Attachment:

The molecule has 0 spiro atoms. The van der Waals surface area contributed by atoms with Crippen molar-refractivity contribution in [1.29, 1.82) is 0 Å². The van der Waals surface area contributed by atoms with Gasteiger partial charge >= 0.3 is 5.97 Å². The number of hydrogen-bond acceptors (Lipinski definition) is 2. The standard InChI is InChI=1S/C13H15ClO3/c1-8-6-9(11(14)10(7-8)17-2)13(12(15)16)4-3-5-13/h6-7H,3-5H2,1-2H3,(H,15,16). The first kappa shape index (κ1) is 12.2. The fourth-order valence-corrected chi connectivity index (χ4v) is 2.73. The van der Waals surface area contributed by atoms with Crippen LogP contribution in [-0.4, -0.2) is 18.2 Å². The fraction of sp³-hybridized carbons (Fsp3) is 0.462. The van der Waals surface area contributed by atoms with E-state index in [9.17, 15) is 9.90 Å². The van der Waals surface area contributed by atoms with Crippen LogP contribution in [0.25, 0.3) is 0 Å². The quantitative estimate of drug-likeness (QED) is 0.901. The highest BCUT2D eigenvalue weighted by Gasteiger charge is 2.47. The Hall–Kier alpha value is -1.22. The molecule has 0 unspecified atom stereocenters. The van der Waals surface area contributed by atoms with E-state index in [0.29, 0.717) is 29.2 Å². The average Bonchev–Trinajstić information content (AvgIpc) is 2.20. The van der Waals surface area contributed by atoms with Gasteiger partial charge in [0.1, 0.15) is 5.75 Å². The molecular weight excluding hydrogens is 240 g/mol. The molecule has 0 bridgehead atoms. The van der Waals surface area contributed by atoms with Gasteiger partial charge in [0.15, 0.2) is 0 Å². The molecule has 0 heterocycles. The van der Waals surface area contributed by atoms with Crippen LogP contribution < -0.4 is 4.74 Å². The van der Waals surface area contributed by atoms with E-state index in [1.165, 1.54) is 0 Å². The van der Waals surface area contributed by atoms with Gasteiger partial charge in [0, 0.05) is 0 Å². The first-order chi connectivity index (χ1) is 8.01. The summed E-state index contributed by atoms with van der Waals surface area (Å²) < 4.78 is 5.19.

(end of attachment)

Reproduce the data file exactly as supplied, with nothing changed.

The molecule has 0 spiro atoms. The van der Waals surface area contributed by atoms with Crippen molar-refractivity contribution in [1.29, 1.82) is 0 Å². The van der Waals surface area contributed by atoms with Gasteiger partial charge >= 0.3 is 5.97 Å². The number of hydrogen-bond acceptors (Lipinski definition) is 2. The standard InChI is InChI=1S/C13H15ClO3/c1-8-6-9(11(14)10(7-8)17-2)13(12(15)16)4-3-5-13/h6-7H,3-5H2,1-2H3,(H,15,16). The first kappa shape index (κ1) is 12.2. The fourth-order valence-corrected chi connectivity index (χ4v) is 2.73. The van der Waals surface area contributed by atoms with Crippen LogP contribution in [-0.4, -0.2) is 18.2 Å². The fraction of sp³-hybridized carbons (Fsp3) is 0.462. The van der Waals surface area contributed by atoms with E-state index in [9.17, 15) is 9.90 Å². The van der Waals surface area contributed by atoms with Crippen LogP contribution in [0.25, 0.3) is 0 Å². The quantitative estimate of drug-likeness (QED) is 0.901. The highest BCUT2D eigenvalue weighted by Gasteiger charge is 2.47. The Hall–Kier alpha value is -1.22. The molecule has 0 unspecified atom stereocenters. The van der Waals surface area contributed by atoms with E-state index in [0.29, 0.717) is 29.2 Å². The average Bonchev–Trinajstić information content (AvgIpc) is 2.20. The van der Waals surface area contributed by atoms with Gasteiger partial charge in [0.1, 0.15) is 5.75 Å². The molecular weight excluding hydrogens is 240 g/mol. The molecule has 0 bridgehead atoms. The van der Waals surface area contributed by atoms with Gasteiger partial charge in [0.15, 0.2) is 0 Å². The molecule has 0 heterocycles. The van der Waals surface area contributed by atoms with Crippen LogP contribution < -0.4 is 4.74 Å². The van der Waals surface area contributed by atoms with E-state index in [1.165, 1.54) is 0 Å². The van der Waals surface area contributed by atoms with Gasteiger partial charge in [0, 0.05) is 0 Å². The first-order chi connectivity index (χ1) is 8.01. The summed E-state index contributed by atoms with van der Waals surface area (Å²) < 4.78 is 5.19.